News Colum Kenny

Friday 19 September 2014

Colum Kenny: The Vatican sees Ireland as a disgraced and busted flush

The Vatican report holds no surprises in its clear assertion of top-down hierarchical authority

Published 25/03/2012 | 05:00

  • Share

'This is an Irish Reformation -- Catholics turning quietly Protestant, but without necessarily changing church'

  • Share
  • Go To

'Priests were not needed in Ireland, where for every vacancy there were 20 or more applicants." So wrote Bishop John Joseph Hogan when he recalled why in 1848 he had left his home in Bruff, Co Limerick, to become a pastor on the US frontier in Missouri. How times have changed.

Then people were starving in the Great Famine and there was no shortage of applicants for parishes. Today only a few dozen men are preparing for the priesthood in Ireland.

Yet the Vatican's summary of reports on the Irish church written for Rome by cardinals and other senior church figures who visited this island at the request of Pope Benedict, and which was issued last week, reads as if little has changed.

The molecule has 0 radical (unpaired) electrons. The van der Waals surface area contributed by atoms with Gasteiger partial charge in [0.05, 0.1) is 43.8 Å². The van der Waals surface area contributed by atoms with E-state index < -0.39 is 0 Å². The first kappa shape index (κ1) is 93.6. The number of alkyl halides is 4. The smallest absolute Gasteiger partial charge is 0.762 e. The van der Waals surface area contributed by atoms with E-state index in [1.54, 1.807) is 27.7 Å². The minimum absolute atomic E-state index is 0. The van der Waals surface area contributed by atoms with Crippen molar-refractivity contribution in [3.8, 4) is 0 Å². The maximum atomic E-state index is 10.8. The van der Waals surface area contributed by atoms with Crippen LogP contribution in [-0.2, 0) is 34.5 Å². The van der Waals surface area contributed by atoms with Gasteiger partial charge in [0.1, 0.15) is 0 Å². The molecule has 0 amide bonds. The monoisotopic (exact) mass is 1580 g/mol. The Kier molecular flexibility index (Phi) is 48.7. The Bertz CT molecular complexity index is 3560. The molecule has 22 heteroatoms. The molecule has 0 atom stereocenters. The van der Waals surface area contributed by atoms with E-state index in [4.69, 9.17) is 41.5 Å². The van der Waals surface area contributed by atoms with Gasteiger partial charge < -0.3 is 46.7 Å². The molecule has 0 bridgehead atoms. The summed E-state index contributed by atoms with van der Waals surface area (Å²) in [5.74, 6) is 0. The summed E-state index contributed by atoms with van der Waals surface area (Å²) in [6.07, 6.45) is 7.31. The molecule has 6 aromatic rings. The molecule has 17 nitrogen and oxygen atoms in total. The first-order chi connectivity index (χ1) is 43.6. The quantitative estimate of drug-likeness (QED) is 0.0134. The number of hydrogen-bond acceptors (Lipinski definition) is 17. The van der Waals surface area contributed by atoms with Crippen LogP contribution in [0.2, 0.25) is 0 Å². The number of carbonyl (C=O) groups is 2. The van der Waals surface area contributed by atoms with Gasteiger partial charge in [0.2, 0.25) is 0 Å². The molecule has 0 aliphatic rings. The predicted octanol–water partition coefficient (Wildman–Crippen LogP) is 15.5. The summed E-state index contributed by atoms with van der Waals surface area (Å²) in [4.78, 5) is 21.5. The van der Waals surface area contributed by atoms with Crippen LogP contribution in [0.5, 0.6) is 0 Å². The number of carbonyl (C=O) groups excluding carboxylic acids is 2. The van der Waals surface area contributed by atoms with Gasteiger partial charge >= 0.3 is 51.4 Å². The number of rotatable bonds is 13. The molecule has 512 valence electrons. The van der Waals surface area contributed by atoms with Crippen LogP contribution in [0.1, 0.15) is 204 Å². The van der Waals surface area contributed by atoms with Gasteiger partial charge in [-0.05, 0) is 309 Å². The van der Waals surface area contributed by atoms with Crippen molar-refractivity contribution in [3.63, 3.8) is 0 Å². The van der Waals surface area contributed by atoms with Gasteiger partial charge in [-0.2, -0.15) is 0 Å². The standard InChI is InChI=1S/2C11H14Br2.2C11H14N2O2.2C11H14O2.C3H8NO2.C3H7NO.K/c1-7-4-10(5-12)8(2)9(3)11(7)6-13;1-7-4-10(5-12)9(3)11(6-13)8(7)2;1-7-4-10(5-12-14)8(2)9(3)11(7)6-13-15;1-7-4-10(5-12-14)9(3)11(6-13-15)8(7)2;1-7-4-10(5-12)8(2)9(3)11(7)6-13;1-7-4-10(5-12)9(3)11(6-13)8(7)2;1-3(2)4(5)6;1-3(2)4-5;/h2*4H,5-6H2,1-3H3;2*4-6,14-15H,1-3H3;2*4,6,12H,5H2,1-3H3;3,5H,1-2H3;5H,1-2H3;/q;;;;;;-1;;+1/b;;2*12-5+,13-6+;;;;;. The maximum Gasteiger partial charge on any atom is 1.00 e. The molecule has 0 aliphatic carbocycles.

Those senior church figures are described by Rome as "The Visitators" -- a rarely used word that sounds like the title of a horror film. But Rome's people left no blood on the floor in Ireland. If their reports for the Pope named names and blamed anyone, the summary issued by the Vatican is anodyne. We may not read the full documents. The Holy See does not do freedom of information.

Reading the Pope's summary as a lay person who met one of the visitators, Cardinal Sean Patrick O'Malley of Boston, I am struck by its clear assertion of top-down hierarchical authority.